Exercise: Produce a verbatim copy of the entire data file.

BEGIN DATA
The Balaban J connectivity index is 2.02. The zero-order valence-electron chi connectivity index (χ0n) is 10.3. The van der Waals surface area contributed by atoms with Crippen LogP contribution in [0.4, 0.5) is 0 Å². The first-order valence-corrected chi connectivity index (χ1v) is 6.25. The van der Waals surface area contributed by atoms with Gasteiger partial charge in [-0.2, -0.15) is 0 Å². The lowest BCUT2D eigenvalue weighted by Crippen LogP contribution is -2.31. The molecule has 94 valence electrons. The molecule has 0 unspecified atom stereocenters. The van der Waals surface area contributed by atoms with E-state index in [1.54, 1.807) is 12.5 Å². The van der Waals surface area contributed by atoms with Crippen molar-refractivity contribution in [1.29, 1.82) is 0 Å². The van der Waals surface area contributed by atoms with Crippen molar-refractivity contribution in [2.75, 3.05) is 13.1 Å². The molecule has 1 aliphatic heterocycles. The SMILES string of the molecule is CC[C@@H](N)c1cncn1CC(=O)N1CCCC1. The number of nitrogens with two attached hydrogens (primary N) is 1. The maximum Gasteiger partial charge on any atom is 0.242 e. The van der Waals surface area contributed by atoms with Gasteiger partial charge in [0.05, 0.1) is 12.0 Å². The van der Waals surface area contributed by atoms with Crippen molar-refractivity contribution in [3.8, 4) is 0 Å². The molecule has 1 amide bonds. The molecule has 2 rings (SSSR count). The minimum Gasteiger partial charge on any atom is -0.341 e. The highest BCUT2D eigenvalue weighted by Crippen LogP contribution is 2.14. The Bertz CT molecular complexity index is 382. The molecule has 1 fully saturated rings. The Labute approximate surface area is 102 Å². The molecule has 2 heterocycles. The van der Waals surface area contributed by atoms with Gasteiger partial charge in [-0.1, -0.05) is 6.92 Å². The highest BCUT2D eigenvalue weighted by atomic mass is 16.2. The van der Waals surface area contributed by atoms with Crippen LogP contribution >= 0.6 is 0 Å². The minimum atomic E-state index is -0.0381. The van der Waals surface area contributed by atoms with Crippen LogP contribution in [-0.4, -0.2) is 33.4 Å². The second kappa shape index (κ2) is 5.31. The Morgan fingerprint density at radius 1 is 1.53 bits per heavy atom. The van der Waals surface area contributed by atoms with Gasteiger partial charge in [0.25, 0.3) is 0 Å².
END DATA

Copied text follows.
The Balaban J connectivity index is 2.02. The zero-order valence-electron chi connectivity index (χ0n) is 10.3. The van der Waals surface area contributed by atoms with Crippen LogP contribution in [0.4, 0.5) is 0 Å². The first-order valence-corrected chi connectivity index (χ1v) is 6.25. The van der Waals surface area contributed by atoms with Gasteiger partial charge in [-0.2, -0.15) is 0 Å². The lowest BCUT2D eigenvalue weighted by Crippen LogP contribution is -2.31. The molecule has 94 valence electrons. The molecule has 0 unspecified atom stereocenters. The van der Waals surface area contributed by atoms with E-state index in [1.54, 1.807) is 12.5 Å². The van der Waals surface area contributed by atoms with Crippen molar-refractivity contribution in [1.29, 1.82) is 0 Å². The van der Waals surface area contributed by atoms with Crippen molar-refractivity contribution in [2.75, 3.05) is 13.1 Å². The molecule has 1 aliphatic heterocycles. The SMILES string of the molecule is CC[C@@H](N)c1cncn1CC(=O)N1CCCC1. The number of nitrogens with two attached hydrogens (primary N) is 1. The maximum Gasteiger partial charge on any atom is 0.242 e. The van der Waals surface area contributed by atoms with Gasteiger partial charge in [0.05, 0.1) is 12.0 Å². The van der Waals surface area contributed by atoms with Crippen molar-refractivity contribution in [3.8, 4) is 0 Å². The molecule has 1 amide bonds. The molecule has 2 rings (SSSR count). The minimum Gasteiger partial charge on any atom is -0.341 e. The highest BCUT2D eigenvalue weighted by Crippen LogP contribution is 2.14. The Bertz CT molecular complexity index is 382. The molecule has 1 fully saturated rings. The Labute approximate surface area is 102 Å². The molecule has 2 heterocycles. The van der Waals surface area contributed by atoms with Gasteiger partial charge in [-0.1, -0.05) is 6.92 Å². The highest BCUT2D eigenvalue weighted by atomic mass is 16.2. The van der Waals surface area contributed by atoms with Crippen LogP contribution >= 0.6 is 0 Å². The minimum atomic E-state index is -0.0381. The van der Waals surface area contributed by atoms with Crippen LogP contribution in [-0.4, -0.2) is 33.4 Å². The second kappa shape index (κ2) is 5.31. The Morgan fingerprint density at radius 1 is 1.53 bits per heavy atom. The van der Waals surface area contributed by atoms with Gasteiger partial charge in [0.25, 0.3) is 0 Å².